Meade ETX-90C Information (3.5" Maksutov-Cassegrain)

Look | Basic Data | Did You Know?

On this page, I present some information about my previous telescope, a Meade ETX-90EC (purchased in 1999 at the Pittsburgh airport). The basis data has been taken from the Meade Website (

See also page Meade ETX-90EC Equipment and Michael Weasner's ETX archive:

Note: I sold the telescope at the end of 2009. I therefore can no longer report any experiences with this scope here.



Some views of my Meade ETX-90EC. For more photos of my equipment and respective comments, see here.


Basic Data for Older Meade ETX Models

Telescope ETX-90EC ETX-105EC ETX-125EX Skymax-102 OTA Skymax-90 OTA*
Optical Design
Primary Mirror Diameter 96 mm (3.78") 116 mm (4.56") 138 mm (5.43") 102 mm (4") 90 (3.5")
Clear Aperture 90 mm (3.5") 105 mm (4.13") 127 mm (5.0")    
Focal Length, Focal Ratio 1250 mm f/13.8 1250 mm f/13.8 1900 mm f/15 1300 mm f/12.7 1250 mm f/13.9
Near Focus (approx.) 11.5 ft. (3.5 m) 15 ft. (4.6 m) 15 ft. (4.6 m)    
Resolving Power (arc secs) 1.3" 1.1" 0.9" 1.15" 1.3"
Limiting Visual Stellar Magnitude 11.7 mag 12.1 mag 12.5 mag 12.7 mag 11.6 mag
Maximum Practical Visual Power 325 x 420 x 500 x 204 x 180 x
Optical Tube Dimensions (dia. x length) 4.1" x 11" (10.4 cm x 27.9 cm) 4.88" x 12.9" (12.4 cm x 32.8 cm) 5.75" x 14.2" (14.6 cm x 36 cm) 12 cm x 27 cm 10.4 cm x 24 cm
Telescope Net Weight 7.8 lbs (3.5 kg) 13.5 lbs. (6.1 kg) 15.2 lbs. (6.9 kg) 1.9 kg (OTA) 1.4 kg (OTA)

Dark Blue: Telescopes that I still own; italic and dark red: telescopes that I owned; black: for comparison; *) similar to the 90 mm tube that is delivered with the Virtuoso mount.


Did You Know?

Here, I answer a couple of questions that ETX and astronomy beginners might have (experts will probably shake their heads...).

Transportation and Weight


With its nearly 6 kg weight the ETX-90EC is still transportable. However if you have to carry it for several kilometers when going to an observation place, you will surely feel its weight on your shoulder.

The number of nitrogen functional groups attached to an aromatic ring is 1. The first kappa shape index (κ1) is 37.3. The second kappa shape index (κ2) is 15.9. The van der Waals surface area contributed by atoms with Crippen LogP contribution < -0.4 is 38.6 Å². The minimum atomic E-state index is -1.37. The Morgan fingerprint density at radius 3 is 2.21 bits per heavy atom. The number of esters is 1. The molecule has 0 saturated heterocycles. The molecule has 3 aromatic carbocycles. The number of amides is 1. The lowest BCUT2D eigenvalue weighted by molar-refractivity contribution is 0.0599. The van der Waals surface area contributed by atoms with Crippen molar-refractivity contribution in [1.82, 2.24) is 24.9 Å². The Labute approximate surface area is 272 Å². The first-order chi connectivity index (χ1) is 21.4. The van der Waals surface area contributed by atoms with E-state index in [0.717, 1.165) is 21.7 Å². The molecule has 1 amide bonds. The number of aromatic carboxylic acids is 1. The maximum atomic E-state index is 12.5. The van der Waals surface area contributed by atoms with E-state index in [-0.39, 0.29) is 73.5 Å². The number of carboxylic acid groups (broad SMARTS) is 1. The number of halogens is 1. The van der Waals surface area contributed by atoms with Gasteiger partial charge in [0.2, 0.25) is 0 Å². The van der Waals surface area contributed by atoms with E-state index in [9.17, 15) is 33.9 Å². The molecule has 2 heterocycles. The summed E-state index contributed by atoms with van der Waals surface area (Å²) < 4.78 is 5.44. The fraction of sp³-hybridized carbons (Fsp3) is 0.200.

I bought the ETX because it can be quickly assembled and is transportable - these reasons are still valid for me.



When I am in a hurry, I simply put the ETX on a table (or even a small table). The view is shakey, but this method is fast...

I owned a small tripod with three single legs to be screwed into the telescope. This tripod is needed if you use the Autostar computer; however, I rarely used this tripod. With the Autostar computer it's even worse: I never used it for real observations.



As I had problems with the viewfinder, I bought the right-angle viewfinder (it replaces the standard viewfinder). This was more convenient for me.

Find Objects and Spot Them


You wouldn't believe how hard it is to find and track objects on the nightly sky with a telescope. Therefore it is important to orient the telescope at least roughly towards the object(s) to be observed (the Autostar computer would do this for you if you did a correct alignment procedure). Then I use the viewfinder, which has a magnification factor of five and makes it easier to search larger areas, to spot and center the object. Be sure to align the viewfinder correctly - I did not care to do that at first...